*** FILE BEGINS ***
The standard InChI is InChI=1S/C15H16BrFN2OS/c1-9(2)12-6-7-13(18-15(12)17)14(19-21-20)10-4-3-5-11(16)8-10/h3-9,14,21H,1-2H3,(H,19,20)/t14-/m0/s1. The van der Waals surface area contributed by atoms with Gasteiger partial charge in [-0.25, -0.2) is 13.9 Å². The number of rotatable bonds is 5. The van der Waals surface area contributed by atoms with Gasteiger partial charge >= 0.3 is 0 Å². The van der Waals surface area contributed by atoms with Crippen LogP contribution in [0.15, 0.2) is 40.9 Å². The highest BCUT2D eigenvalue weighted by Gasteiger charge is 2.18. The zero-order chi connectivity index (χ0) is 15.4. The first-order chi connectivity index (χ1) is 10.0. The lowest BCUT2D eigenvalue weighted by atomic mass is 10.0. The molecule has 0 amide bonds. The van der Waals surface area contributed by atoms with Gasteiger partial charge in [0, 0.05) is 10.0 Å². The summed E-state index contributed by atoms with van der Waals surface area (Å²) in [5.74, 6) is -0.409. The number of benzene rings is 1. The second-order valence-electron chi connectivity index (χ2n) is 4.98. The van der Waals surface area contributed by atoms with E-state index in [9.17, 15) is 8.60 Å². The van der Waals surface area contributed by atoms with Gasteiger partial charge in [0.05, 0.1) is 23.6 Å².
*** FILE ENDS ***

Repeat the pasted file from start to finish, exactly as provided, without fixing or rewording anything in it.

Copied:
The standard InChI is InChI=1S/C15H16BrFN2OS/c1-9(2)12-6-7-13(18-15(12)17)14(19-21-20)10-4-3-5-11(16)8-10/h3-9,14,21H,1-2H3,(H,19,20)/t14-/m0/s1. The van der Waals surface area contributed by atoms with Gasteiger partial charge in [-0.25, -0.2) is 13.9 Å². The number of rotatable bonds is 5. The van der Waals surface area contributed by atoms with Gasteiger partial charge >= 0.3 is 0 Å². The van der Waals surface area contributed by atoms with Crippen LogP contribution in [0.15, 0.2) is 40.9 Å². The highest BCUT2D eigenvalue weighted by Gasteiger charge is 2.18. The zero-order chi connectivity index (χ0) is 15.4. The first-order chi connectivity index (χ1) is 10.0. The lowest BCUT2D eigenvalue weighted by atomic mass is 10.0. The molecule has 0 amide bonds. The van der Waals surface area contributed by atoms with Gasteiger partial charge in [0, 0.05) is 10.0 Å². The summed E-state index contributed by atoms with van der Waals surface area (Å²) in [5.74, 6) is -0.409. The number of benzene rings is 1. The second-order valence-electron chi connectivity index (χ2n) is 4.98. The van der Waals surface area contributed by atoms with E-state index in [9.17, 15) is 8.60 Å². The van der Waals surface area contributed by atoms with Gasteiger partial charge in [0.05, 0.1) is 23.6 Å².